Young had been Oakland’s pitching coach for the last seven seasons before being named to the same post with the Red Sox on Tuesday afternoon. Breslow worked out of the bullpen for Boston in 2006 and spent the entire 2007 season at Triple-A Pawtucket.

Knowing the Red Sox the way he does, Breslow said he believes Young will fit in nicely in Boston.

“I think Curt will be a perfect Red Sox pitching coach,” Breslow wrote. “He has shown a remarkable ability to adapt, and I think that will serve him well. The A’s staff, while talented, was young and unestablished. The Red Sox staff, also very talented, consists primarily of veteran guys. I think Curt will endear himself and will be able to reach each player individually.”

During his stint as pitching coach in Oakland, Young helped guide the Athletics to an American League-best 4.03 ERA and held opponents to an AL-low .257 batting average. Last season, A’s pitchers led the AL in ERA (3.56) and shutouts (17).

Stepping into his new role, Young said he would bring suggestions to help the Red Sox pitchers get better.

“Curt was a great pitching coach,” Breslow said. “He recognizes that each player is unique and must be handled differently. There are a few fundamental tenets from which he never strays, but I’m confident that he will also use his personality and skills to foster different relationships with different players.”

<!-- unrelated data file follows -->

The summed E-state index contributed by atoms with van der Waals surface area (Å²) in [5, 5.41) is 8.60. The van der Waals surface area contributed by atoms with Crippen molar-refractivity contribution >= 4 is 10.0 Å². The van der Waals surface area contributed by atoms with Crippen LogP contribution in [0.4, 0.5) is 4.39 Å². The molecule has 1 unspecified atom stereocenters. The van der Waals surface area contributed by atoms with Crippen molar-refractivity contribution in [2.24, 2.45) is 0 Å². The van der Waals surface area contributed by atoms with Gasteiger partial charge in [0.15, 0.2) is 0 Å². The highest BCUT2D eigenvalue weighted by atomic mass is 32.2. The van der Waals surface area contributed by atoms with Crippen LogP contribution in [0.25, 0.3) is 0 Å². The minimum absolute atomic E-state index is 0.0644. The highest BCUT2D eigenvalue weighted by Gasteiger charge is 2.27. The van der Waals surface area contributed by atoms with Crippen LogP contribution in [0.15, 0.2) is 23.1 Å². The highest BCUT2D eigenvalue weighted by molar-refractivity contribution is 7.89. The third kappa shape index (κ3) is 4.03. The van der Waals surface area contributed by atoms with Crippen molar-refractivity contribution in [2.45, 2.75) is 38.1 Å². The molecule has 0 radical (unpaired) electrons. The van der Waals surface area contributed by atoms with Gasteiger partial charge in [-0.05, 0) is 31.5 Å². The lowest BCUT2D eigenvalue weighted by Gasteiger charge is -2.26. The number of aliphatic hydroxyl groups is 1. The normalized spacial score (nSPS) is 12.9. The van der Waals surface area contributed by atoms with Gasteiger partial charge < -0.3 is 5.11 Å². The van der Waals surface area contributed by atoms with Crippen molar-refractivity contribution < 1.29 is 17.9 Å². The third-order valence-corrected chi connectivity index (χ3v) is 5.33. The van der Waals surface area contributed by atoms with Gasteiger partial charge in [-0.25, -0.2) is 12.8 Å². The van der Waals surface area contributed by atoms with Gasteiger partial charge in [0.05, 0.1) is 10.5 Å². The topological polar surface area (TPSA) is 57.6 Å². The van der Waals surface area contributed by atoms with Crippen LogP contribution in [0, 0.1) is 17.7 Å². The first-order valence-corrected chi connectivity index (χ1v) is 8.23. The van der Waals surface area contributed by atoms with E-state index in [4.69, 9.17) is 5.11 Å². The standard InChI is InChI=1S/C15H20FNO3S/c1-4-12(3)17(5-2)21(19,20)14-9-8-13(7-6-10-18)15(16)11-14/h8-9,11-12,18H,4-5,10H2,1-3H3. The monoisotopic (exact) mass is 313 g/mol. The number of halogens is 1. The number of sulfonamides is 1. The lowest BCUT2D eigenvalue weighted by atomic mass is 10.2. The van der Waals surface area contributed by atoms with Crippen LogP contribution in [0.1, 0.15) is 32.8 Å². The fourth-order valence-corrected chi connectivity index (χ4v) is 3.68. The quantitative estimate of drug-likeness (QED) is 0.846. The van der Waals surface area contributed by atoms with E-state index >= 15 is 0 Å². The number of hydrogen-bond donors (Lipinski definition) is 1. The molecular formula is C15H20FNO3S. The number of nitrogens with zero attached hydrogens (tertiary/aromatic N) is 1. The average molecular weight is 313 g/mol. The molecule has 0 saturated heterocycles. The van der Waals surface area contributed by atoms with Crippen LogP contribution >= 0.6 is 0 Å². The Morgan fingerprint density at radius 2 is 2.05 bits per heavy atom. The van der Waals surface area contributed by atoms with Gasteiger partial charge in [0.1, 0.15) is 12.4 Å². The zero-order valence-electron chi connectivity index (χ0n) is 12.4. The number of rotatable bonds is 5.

Even though Breslow spent 2007 (Farrell’s first season as pitching coach in Boston) at Triple-A, he was able to learn about Farrell’s philosophy. Breslow doesn’t see much of a difference between Young and Farrell.

“I’m not sure there is a ton of difference, considering both recognize the importance of consistent delivery and strike one,” Breslow said. “Both guys try to keep pitching simple: change speeds, locate and use both sides of the plate.”

Tarp is on the field

June, 1, 2010
6/01/10
3:31
PM ET
BOSTON -- Lightning is flashing and thunder rumbling in the neighborhood, which explains why the tarp is on the field at Fenway this afternoon.

The Sox have not posted any updates on the weather as of yet, so I won't make any guesses (other than to say they'll find one way or another to get this one in -- strictly a guess).

The tarp, meanwhile, has become a gigantic ad for a New England clothier. Unscramble the letters for the advertiser adorning the tarp: eblanl.